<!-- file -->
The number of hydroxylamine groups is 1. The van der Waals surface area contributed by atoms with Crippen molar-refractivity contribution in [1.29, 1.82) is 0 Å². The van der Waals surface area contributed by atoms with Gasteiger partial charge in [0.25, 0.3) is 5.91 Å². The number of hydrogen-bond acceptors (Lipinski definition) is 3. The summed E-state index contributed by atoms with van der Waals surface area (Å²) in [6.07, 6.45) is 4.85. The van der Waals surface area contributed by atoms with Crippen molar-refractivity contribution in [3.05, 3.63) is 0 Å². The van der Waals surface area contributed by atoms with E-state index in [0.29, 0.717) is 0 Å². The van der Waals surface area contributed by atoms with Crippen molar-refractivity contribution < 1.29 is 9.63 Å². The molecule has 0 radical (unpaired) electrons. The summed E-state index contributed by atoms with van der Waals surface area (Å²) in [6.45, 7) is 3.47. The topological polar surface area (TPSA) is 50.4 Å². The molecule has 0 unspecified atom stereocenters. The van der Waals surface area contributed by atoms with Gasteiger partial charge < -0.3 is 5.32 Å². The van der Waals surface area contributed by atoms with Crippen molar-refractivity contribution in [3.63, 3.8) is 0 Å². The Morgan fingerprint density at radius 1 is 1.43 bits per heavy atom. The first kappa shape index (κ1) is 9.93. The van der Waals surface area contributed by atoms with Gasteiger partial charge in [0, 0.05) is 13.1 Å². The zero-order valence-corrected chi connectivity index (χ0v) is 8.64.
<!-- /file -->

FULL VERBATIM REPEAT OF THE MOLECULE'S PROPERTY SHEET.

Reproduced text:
The number of hydroxylamine groups is 1. The van der Waals surface area contributed by atoms with Crippen molar-refractivity contribution in [1.29, 1.82) is 0 Å². The van der Waals surface area contributed by atoms with Gasteiger partial charge in [0.25, 0.3) is 5.91 Å². The number of hydrogen-bond acceptors (Lipinski definition) is 3. The summed E-state index contributed by atoms with van der Waals surface area (Å²) in [6.07, 6.45) is 4.85. The van der Waals surface area contributed by atoms with Crippen molar-refractivity contribution in [3.05, 3.63) is 0 Å². The van der Waals surface area contributed by atoms with E-state index in [0.29, 0.717) is 0 Å². The van der Waals surface area contributed by atoms with Crippen molar-refractivity contribution < 1.29 is 9.63 Å². The molecule has 0 radical (unpaired) electrons. The summed E-state index contributed by atoms with van der Waals surface area (Å²) in [6.45, 7) is 3.47. The topological polar surface area (TPSA) is 50.4 Å². The molecule has 0 unspecified atom stereocenters. The van der Waals surface area contributed by atoms with Gasteiger partial charge < -0.3 is 5.32 Å². The van der Waals surface area contributed by atoms with Crippen molar-refractivity contribution in [3.63, 3.8) is 0 Å². The Morgan fingerprint density at radius 1 is 1.43 bits per heavy atom. The first kappa shape index (κ1) is 9.93. The van der Waals surface area contributed by atoms with Gasteiger partial charge in [0, 0.05) is 13.1 Å². The zero-order valence-corrected chi connectivity index (χ0v) is 8.64.